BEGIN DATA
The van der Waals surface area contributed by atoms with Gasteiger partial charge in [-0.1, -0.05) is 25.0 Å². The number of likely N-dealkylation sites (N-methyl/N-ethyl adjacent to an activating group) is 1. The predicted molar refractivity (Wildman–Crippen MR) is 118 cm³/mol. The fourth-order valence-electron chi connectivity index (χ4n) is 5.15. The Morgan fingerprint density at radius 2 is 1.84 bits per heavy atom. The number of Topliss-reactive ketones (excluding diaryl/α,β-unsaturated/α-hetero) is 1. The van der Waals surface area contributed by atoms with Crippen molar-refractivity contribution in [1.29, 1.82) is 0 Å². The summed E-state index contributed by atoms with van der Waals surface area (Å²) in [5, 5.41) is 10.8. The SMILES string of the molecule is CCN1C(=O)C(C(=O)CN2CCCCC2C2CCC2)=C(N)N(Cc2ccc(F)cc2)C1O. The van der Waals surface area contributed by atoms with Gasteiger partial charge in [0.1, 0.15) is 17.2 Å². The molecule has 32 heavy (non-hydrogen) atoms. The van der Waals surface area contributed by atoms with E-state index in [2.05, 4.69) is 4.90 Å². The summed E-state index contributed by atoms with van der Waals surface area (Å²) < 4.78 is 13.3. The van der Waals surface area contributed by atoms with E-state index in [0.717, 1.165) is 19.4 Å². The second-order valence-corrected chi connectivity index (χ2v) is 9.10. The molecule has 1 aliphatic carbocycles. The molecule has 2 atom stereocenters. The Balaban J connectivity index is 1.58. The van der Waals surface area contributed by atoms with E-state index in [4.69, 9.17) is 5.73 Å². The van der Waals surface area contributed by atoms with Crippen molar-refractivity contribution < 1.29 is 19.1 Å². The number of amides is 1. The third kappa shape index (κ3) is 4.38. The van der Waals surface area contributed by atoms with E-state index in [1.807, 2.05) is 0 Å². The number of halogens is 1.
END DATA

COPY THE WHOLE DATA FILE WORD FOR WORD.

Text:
The van der Waals surface area contributed by atoms with Gasteiger partial charge in [-0.1, -0.05) is 25.0 Å². The number of likely N-dealkylation sites (N-methyl/N-ethyl adjacent to an activating group) is 1. The predicted molar refractivity (Wildman–Crippen MR) is 118 cm³/mol. The fourth-order valence-electron chi connectivity index (χ4n) is 5.15. The Morgan fingerprint density at radius 2 is 1.84 bits per heavy atom. The number of Topliss-reactive ketones (excluding diaryl/α,β-unsaturated/α-hetero) is 1. The van der Waals surface area contributed by atoms with Crippen molar-refractivity contribution in [1.29, 1.82) is 0 Å². The summed E-state index contributed by atoms with van der Waals surface area (Å²) in [5, 5.41) is 10.8. The SMILES string of the molecule is CCN1C(=O)C(C(=O)CN2CCCCC2C2CCC2)=C(N)N(Cc2ccc(F)cc2)C1O. The van der Waals surface area contributed by atoms with Gasteiger partial charge in [0.1, 0.15) is 17.2 Å². The molecule has 32 heavy (non-hydrogen) atoms. The van der Waals surface area contributed by atoms with E-state index in [2.05, 4.69) is 4.90 Å². The summed E-state index contributed by atoms with van der Waals surface area (Å²) < 4.78 is 13.3. The van der Waals surface area contributed by atoms with E-state index in [0.717, 1.165) is 19.4 Å². The second-order valence-corrected chi connectivity index (χ2v) is 9.10. The molecule has 1 aliphatic carbocycles. The molecule has 2 atom stereocenters. The Balaban J connectivity index is 1.58. The van der Waals surface area contributed by atoms with E-state index in [4.69, 9.17) is 5.73 Å². The van der Waals surface area contributed by atoms with Crippen molar-refractivity contribution < 1.29 is 19.1 Å². The number of amides is 1. The third kappa shape index (κ3) is 4.38. The van der Waals surface area contributed by atoms with E-state index in [1.807, 2.05) is 0 Å². The number of halogens is 1.